JSD 117 Keeping Eye on One-Time Versus Sustainable Revenues in FY23

By Benjamin Cox on December 31, 2022 at 11:57am

Jacksonville School District 117 is about halfway through its budget year.

There is a concern that revenue projections will give the district a high fund balance at the end of the fiscal year.

District Treasurer Richard Cunningham says that the general fund balance is up due to a combination of local sales tax receipts are up and the receipt of annual property tax payment from the county in July: “We had local revenues that were received that were $727,000. $500,000 of that total was retiree insurance payments, which is money that gets paid to us but is going out. State revenues, we got $1.3 million. That was mainly Evidence-Based Funding (EBF), and federal revenues, which was mostly Title money was about $400,000. We are, at this point, up about $6.8 million from this time last year.”

Superintendent Steve Ptacek says he immediately got together with Cunningham and began investigating the reason why the fund balance number was so high in comparison to last year: “I got that number and I immediately called Rick and said ‘How on earth are we $6.8 million up?’ We were talking about a year where we really figuring on this year to lose money, but we understood with the payouts to the staff for the buyouts for the health insurance and everything else. We went into it in detail and just between our CPPRT difference, and also we are well under expenditures from last year.”

Many of last year’s expenditures at this time in the school district’s fiscal year included the Bowl’s roof replacement, the paving of the Early Years’ parking lot, and roof projects at both Eisenhower and North Elementary. Those one-time costs were not apart of this year’s budget for capital improvements or life, health, and safety budgets.

Ptacek says ESSER funding was also not a part of the equation in the budget because the district is doing the work on qualifying projects or making the purchases and then, the district gets reimbursed: “So, if we are looking at a month where last year we had spent ESSER money but we hadn’t yet received the check in, the expenditures out of that were taken out of last year’s budget at this point in time and then, we got the money coming in. There’s more money coming in now this year already about some items we’ve already spent for. We looked through this in detail. We were able to come up with, out of $6.8 million about $5.8 million-worth of differences. When I look at the budget report, we are are at 42% of the budget year and we have only had 38% of our expenditures but we have 70% of our expected revenues in. It really is getting once again between CPPRT, increased EBF, our property tax coming in, and there is still another $2 million worth of property tax coming in at the end of December. That number on total revenues is going to be much greater than 100% most likely.”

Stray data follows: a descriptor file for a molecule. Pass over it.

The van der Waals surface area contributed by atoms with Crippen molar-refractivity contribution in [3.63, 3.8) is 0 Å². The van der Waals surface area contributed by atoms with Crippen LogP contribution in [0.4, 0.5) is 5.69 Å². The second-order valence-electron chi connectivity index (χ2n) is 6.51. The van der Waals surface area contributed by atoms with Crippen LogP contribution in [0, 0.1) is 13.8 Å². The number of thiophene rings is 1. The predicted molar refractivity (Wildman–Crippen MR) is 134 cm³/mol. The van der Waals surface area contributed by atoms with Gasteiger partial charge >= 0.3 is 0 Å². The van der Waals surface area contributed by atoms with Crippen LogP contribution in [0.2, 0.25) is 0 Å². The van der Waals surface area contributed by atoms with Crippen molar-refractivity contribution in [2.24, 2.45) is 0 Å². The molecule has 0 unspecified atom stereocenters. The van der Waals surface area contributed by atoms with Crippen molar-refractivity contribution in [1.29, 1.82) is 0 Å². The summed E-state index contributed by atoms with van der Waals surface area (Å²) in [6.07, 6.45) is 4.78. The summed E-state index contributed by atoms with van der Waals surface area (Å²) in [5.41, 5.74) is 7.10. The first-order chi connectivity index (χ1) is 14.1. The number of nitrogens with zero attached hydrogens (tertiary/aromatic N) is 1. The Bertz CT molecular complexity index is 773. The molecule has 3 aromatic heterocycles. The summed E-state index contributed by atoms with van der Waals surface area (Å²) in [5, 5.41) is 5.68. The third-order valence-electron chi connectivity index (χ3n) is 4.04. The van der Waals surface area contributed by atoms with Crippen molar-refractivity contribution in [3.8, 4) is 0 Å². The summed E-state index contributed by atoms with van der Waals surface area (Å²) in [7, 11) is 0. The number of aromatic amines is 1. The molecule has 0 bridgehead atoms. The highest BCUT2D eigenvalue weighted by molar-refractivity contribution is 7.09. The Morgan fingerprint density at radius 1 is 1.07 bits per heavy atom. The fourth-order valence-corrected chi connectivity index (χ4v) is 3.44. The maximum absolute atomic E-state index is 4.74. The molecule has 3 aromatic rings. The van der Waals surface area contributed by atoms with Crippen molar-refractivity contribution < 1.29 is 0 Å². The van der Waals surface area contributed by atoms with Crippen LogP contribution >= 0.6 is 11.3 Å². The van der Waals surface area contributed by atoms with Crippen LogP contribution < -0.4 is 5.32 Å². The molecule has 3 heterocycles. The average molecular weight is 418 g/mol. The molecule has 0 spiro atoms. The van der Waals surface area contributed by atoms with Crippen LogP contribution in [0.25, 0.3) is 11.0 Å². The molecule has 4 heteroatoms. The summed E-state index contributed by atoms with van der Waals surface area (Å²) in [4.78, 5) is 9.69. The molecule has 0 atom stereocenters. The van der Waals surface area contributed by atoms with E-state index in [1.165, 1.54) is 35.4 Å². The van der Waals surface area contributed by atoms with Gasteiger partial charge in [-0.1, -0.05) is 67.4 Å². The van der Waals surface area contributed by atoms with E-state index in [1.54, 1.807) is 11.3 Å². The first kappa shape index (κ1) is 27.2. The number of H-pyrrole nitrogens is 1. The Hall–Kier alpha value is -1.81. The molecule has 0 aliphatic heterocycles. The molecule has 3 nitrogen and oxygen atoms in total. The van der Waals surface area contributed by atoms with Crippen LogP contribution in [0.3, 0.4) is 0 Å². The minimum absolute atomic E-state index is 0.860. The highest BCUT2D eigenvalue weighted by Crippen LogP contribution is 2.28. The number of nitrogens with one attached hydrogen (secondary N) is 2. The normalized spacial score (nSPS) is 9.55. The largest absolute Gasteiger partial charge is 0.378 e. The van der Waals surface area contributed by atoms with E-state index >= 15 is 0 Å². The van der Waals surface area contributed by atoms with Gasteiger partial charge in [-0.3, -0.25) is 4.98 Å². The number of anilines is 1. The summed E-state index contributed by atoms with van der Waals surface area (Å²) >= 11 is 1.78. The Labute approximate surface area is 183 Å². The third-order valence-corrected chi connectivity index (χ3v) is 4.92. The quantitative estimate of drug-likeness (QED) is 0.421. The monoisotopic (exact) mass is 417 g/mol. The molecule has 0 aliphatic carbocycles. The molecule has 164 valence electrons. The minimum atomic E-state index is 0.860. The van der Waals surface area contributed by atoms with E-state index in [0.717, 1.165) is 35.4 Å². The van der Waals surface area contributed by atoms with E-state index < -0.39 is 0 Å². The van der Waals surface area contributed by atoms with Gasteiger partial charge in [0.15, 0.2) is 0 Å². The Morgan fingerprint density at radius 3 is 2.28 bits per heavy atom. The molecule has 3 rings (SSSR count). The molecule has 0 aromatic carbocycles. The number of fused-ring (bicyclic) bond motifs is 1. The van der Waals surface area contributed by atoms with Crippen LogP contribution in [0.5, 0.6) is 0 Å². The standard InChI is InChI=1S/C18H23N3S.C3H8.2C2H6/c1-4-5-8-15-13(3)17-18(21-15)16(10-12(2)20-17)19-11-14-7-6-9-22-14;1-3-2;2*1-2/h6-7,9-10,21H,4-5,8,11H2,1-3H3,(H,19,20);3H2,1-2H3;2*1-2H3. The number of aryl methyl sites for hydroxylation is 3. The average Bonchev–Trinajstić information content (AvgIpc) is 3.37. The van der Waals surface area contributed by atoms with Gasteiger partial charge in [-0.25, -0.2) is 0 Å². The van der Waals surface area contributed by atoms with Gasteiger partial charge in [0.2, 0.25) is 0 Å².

Ptacek says with the Corporate Personal Property Replacement Tax (CPPRT) revenues and the local 1% sales tax seeing significant jumps, the district is in a good place financially and has a good problem with projections trending upward. Ptaceck cautions, however, that the district now has to find a balance of what is a permanent, sustainable revenue stream and what is simply a temporary or one-time bump: “The toughest thing is to determine is if the money is a one-time revenue or is sustained, repeatable revenue. The reason why we have been in such good financial position over the years is we have committed to the philosophy that you never use one-time revenue for sustained expenses. So we have to really do an analysis of this money that’s up above to see if this is one-time revenue or sustained revenue because that comes into play on how much we can increase salaries. We have a desire still to increase salaries as much as possible. That’s how you’re winning the game of competition for limited staff. That’s your maintaining staff. That’s how your keeping the staff. Before I can go into negotiations for next year and beyond and start talking about we have all this great fund balance, we need to determine how much of it might go away like CPPRT.”

Ptacek also would not rule out the possibility of doing renovations at another school in the district if things continue to trend in the positive. However, he was not willing to commit to that idea at this time saying more research and good trends must continue before that idea could be broached.

In the meantime, Ptacek says the district will continue to monitor month-to-month the district’s revenue streams to ensure proper budgeting and fiscal responsibility continues to be maintained.